California on Track to Implement Yellow Alerts for Hit-and-Runs
An effort is underway in Sacramento to stem the rising incidents of hit-and-runs in the state and the dwindling chance for justice. As it stands, if you shoot or stab someone to death in California, your chances of being brought to justice are in the neighborhood of 60 percent. On the opposite side of that – if you run over them with your car and take off, the chance that justice will catch up with you drop to 20 percent. And, the situation can be further compounded should the victim lack adequate health insurance.
Those numbers were completely unacceptable for one state lawmaker, Assemblyman Mike Gatto, a Democrat from Glendale. That’s why he sponsored AB 8 (Assembly Bill 8). The Hit-and-Run “Yellow Alert” bill, which just passed through the state Assembly, would give CHP officers and other law enforcement agencies an extra set of eyes to count on when they need to solve situations like these.
It would take advantage of the state’s existing highway network of electronic message boards and display a “yellow alert” with the details of a hit-and-run in a narrow area to try to catch a suspect that’s killed or caused great bodily injury to someone and just left them to die in the middle or side of the road. According to Assemblyman Gatto, the act itself is not only callous, but shows a fundamental disrespect for human life.
Furthermore, because the information would just be in the narrow area where the accident occurred, it wouldn’t go statewide nor send cell phones buzzing. The plan would be to trigger the alert only if a complete license plate number of the suspect vehicle, a partial plate and a car make, or the identity of the suspect is available.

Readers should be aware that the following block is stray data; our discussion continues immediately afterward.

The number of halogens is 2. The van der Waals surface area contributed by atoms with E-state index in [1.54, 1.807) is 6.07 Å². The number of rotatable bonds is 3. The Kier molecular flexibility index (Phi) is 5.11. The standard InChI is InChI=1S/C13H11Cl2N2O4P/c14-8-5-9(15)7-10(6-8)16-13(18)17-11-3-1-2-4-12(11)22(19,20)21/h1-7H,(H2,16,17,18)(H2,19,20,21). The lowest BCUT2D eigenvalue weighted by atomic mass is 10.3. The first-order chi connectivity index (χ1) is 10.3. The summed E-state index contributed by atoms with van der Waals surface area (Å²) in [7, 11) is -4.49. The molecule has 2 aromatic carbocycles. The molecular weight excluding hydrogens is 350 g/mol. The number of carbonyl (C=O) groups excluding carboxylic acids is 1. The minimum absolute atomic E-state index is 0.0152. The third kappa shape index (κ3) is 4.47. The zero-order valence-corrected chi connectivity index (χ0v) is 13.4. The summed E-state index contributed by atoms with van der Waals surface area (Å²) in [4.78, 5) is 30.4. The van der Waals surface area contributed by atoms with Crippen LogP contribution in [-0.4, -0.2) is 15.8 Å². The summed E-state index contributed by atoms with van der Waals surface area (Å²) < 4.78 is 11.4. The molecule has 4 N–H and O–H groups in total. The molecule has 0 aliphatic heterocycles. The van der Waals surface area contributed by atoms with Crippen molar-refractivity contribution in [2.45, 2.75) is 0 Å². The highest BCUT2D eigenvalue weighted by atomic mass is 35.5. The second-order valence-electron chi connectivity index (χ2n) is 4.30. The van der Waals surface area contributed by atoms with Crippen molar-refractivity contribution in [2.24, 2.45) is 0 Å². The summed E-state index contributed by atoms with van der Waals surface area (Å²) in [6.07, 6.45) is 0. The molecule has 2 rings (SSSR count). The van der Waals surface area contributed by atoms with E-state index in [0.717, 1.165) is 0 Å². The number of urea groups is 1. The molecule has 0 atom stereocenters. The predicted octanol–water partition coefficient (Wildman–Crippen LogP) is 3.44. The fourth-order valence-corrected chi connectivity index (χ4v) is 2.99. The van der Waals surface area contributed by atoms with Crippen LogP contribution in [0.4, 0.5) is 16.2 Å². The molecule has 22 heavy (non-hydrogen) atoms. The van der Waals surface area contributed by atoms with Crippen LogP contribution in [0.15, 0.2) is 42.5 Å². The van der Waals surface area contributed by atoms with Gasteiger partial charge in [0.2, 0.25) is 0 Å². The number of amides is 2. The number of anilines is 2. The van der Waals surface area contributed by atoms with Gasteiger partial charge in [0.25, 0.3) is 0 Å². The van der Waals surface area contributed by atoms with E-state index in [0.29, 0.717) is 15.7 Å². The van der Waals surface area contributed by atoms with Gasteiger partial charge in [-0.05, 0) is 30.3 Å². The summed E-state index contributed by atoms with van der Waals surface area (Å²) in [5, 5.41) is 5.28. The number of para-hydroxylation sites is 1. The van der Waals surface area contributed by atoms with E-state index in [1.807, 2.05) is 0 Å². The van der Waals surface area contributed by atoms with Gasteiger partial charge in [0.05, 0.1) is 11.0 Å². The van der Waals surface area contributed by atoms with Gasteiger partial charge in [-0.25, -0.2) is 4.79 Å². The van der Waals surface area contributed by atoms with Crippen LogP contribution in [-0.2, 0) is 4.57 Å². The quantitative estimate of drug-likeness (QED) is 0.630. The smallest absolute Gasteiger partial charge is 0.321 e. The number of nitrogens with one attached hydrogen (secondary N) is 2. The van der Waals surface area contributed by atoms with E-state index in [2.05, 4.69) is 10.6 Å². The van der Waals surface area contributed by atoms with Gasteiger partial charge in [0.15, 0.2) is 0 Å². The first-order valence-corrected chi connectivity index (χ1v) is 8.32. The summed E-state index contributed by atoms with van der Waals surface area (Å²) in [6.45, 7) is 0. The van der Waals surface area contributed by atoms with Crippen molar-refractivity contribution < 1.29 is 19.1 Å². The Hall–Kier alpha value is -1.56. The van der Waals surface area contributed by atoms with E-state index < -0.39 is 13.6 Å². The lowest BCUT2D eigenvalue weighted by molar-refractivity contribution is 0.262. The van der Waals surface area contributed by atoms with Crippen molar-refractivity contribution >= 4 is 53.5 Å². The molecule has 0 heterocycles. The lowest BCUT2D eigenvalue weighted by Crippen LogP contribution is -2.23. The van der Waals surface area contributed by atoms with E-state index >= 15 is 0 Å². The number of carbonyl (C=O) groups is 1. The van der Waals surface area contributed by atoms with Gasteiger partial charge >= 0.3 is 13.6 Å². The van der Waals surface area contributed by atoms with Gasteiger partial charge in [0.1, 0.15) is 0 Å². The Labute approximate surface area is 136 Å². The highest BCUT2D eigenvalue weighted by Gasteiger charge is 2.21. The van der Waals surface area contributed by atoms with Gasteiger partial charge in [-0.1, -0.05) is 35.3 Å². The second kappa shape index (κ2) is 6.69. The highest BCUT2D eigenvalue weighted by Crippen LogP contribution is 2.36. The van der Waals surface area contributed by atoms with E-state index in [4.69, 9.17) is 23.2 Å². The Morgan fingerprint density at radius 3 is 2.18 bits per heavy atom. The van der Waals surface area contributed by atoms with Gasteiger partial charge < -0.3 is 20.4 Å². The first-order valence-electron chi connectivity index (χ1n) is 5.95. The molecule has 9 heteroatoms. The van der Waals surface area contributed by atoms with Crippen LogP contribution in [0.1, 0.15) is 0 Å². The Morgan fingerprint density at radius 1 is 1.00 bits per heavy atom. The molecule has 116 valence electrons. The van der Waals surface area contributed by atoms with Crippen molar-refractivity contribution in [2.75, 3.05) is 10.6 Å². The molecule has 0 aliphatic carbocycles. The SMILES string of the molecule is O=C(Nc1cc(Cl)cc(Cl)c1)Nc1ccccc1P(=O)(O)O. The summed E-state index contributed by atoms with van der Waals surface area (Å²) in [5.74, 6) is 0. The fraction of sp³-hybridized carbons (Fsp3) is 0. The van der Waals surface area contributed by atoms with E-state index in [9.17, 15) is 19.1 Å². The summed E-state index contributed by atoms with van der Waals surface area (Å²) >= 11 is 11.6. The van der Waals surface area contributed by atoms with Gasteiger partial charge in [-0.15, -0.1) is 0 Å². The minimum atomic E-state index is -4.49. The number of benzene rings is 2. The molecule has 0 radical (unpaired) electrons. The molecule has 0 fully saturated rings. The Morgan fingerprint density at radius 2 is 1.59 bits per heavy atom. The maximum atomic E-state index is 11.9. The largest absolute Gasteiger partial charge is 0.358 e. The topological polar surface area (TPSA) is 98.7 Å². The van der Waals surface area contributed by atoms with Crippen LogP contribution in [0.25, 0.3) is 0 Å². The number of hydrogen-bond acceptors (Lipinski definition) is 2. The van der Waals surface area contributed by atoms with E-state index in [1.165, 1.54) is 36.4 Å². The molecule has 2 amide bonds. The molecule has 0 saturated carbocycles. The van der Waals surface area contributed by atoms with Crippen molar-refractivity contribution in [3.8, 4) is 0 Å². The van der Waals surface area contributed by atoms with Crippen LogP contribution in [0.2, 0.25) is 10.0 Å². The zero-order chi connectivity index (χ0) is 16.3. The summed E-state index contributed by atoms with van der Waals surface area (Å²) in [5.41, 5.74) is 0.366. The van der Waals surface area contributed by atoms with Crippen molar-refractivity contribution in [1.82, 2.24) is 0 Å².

Ironically, while the bill is designed to help the CHP solve incidents like the recent hit-and-run death of a man on Marconi Avenue, the California Highway Patrol’s the only registered agency opposed to it — with Commissioner Joseph Farrow signing off on a letter sent to Gatto’s office.
Farrow cites several concerns, including overwhelming the sign system already being used for AMBER and Silver alerts. He also believes the move could desensitize the public to the message boards and suggests that the “yellow alert” may not be necessary since it’s anticipated that such crashes will decrease since so many of California’s undocumented and formerly unlicensed drivers can now drive legally through AB 60.
Gatto responded by saying the only priority should be to do whatever it takes to punish reckless behavior on the roads and went on to cite his own numbers, using the city of Denver, Colorado as proof of its effectiveness. The city tried something similar to Gatto’s bill and the apprehension rate went up from 20 percent to 76 percent in just one year.
Now out of the house, AB 8 should make it to the senate public safety committee by July.
It’s dangerous out there, whether you’re riding in a car or walking across the street. Think safety first and don’t take chances – especially when it comes to your health insurance in California. Make sure you have the right coverage at the best possible rates. Why not get a free California health insurance quote today?
Are you in favor of the “yellow alert” to help curb the high number of hit-and-runs in the state? Feel free to share your thoughts in the comments section below.